While transferring groceries from the shopping cart to my car this afternoon, I remembered the following post, which appeared on Whiskertips last year.
Specifically, I remembered sections 10.1 and 10.2, concerning the connection between heat index and the propriety of leaving one’s shopping cart right in the middle of someone else’s potential parking space.
Today’s heat index was ‘way above 85, and it took all the energy I had to be a good citizen and march that cart back to where it belonged.
While marching, I remembered a few other things I’d written. And from the distance of fifteen months, some of them seemed rather opinionated. Sharp. Pointed. Callous. Mean-spirited. Churlish. Malicious. Downright nasty.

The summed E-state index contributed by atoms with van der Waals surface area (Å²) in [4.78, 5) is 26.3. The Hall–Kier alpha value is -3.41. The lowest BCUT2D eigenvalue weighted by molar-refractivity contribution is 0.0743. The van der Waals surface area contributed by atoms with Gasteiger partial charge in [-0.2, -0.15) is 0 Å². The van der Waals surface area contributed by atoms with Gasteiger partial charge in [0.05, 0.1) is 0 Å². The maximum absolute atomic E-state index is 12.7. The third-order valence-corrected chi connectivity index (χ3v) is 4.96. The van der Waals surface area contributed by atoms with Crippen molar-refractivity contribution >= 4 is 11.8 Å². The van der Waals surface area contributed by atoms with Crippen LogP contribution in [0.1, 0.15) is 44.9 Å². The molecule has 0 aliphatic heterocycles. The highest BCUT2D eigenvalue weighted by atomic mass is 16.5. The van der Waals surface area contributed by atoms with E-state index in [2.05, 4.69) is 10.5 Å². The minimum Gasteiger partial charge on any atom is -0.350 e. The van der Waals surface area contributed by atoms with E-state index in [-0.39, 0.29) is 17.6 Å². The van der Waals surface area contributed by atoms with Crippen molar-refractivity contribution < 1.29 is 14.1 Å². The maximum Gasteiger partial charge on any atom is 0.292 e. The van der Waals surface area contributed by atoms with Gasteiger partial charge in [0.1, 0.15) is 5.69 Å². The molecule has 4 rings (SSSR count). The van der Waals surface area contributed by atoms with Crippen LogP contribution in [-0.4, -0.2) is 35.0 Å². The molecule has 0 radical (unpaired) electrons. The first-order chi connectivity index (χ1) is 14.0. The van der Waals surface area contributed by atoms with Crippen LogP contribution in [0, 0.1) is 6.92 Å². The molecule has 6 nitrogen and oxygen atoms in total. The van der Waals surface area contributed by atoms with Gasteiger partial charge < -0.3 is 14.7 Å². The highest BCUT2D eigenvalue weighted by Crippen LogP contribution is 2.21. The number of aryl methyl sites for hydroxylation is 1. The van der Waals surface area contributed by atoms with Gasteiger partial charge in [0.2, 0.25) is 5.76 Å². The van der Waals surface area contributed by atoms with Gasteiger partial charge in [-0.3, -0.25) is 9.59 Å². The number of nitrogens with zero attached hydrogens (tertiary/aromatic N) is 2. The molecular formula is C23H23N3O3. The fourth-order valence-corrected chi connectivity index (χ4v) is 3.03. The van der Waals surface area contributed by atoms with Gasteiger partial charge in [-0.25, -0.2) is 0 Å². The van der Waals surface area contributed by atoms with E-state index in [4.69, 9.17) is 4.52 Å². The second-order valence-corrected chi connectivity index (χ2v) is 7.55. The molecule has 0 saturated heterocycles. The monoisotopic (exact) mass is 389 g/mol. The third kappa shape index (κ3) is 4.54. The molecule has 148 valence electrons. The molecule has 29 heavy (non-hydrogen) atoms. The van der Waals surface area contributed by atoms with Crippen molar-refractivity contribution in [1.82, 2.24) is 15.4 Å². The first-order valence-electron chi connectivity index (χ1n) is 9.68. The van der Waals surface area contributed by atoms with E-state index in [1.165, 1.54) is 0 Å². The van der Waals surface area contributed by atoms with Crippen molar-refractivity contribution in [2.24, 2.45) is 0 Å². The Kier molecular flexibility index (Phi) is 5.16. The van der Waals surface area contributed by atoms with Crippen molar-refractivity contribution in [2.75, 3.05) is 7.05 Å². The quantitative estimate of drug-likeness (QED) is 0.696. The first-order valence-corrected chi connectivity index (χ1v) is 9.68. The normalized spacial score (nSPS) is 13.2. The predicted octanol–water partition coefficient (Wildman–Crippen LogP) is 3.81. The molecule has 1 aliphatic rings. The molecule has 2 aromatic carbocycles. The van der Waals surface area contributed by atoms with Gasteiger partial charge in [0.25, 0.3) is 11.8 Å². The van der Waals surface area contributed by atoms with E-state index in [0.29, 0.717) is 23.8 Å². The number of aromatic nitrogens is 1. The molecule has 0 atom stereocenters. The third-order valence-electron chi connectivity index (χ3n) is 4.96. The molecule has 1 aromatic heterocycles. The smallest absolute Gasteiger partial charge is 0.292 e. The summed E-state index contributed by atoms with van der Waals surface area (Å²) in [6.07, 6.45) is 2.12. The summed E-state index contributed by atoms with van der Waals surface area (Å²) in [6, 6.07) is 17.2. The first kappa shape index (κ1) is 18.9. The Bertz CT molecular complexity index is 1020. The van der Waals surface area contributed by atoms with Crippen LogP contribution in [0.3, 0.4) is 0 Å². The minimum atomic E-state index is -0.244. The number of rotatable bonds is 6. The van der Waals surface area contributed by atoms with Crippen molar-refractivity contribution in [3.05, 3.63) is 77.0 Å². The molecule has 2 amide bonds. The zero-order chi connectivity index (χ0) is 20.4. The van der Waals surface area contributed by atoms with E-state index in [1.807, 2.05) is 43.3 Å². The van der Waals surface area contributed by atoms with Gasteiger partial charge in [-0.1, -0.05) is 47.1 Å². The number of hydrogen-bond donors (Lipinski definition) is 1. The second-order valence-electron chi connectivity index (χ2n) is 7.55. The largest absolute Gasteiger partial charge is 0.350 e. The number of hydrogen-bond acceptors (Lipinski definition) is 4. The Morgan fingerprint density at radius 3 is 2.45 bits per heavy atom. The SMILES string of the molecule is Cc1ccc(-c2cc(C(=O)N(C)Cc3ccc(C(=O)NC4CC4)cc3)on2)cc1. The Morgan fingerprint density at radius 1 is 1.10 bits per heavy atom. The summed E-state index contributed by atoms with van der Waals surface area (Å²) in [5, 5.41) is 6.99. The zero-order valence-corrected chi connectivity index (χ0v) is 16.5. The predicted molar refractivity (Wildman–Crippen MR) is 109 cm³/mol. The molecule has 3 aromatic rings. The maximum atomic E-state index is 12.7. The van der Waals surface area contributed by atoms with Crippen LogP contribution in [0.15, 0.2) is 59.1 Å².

Not too nasty, however, to keep me from re-posting here.
While reviewing Pat Hoglund’s Have I Got a Story for You, I was impressed by how similar Ms. Hoglund and I are in our approach to grocery shopping. We both want to get in and out of the store as soon as possible.
For several years, I’ve been compiling a list of guidelines for grocery shopping. I offer them here for your edification.
How to Shop for Groceries
1.1 If you have to examine every single green bean before selection, you should not be buying green beans. Wait until a fresh crop comes in. See section 6.1.
1.2 There is no such thing as a perfect apple, orange, tangerine, tomato, lemon, onion, potato…I could go on ad infinitum. Unless it’s markedly discolored or mushy to the touch, take it and move along. See section 6.1.
2.0 Everything else
2.1 It doesn’t matter whether you get the potato chips or the Doritos. If the kids don’t like them, let them eat broccoli. Put something in your basket and move along. See section 6.1.
2.2 Section 2.1 applies to everything else the store sells except cottage cheese.
3.0 Cottage cheese